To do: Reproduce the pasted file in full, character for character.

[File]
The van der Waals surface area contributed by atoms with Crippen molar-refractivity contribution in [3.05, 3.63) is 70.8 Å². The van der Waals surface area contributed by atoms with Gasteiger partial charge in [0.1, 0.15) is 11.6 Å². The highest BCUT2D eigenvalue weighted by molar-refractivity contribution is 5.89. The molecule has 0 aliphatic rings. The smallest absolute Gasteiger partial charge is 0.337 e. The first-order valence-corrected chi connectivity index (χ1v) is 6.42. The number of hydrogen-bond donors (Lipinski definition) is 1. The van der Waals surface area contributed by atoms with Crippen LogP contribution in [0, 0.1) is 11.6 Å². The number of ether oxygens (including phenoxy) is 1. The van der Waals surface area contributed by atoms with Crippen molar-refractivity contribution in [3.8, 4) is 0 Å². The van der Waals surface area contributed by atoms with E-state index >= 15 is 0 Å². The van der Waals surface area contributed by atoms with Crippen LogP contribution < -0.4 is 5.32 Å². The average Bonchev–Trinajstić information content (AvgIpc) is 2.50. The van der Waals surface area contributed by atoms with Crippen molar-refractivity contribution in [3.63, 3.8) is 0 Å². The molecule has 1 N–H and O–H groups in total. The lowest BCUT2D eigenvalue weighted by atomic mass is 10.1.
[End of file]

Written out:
The van der Waals surface area contributed by atoms with Crippen molar-refractivity contribution in [3.05, 3.63) is 70.8 Å². The van der Waals surface area contributed by atoms with Gasteiger partial charge in [0.1, 0.15) is 11.6 Å². The highest BCUT2D eigenvalue weighted by molar-refractivity contribution is 5.89. The molecule has 0 aliphatic rings. The smallest absolute Gasteiger partial charge is 0.337 e. The first-order valence-corrected chi connectivity index (χ1v) is 6.42. The number of hydrogen-bond donors (Lipinski definition) is 1. The van der Waals surface area contributed by atoms with Crippen LogP contribution in [0, 0.1) is 11.6 Å². The number of ether oxygens (including phenoxy) is 1. The van der Waals surface area contributed by atoms with Crippen molar-refractivity contribution in [3.8, 4) is 0 Å². The van der Waals surface area contributed by atoms with E-state index >= 15 is 0 Å². The van der Waals surface area contributed by atoms with Crippen LogP contribution < -0.4 is 5.32 Å². The average Bonchev–Trinajstić information content (AvgIpc) is 2.50. The van der Waals surface area contributed by atoms with Crippen molar-refractivity contribution in [3.63, 3.8) is 0 Å². The molecule has 1 N–H and O–H groups in total. The lowest BCUT2D eigenvalue weighted by atomic mass is 10.1.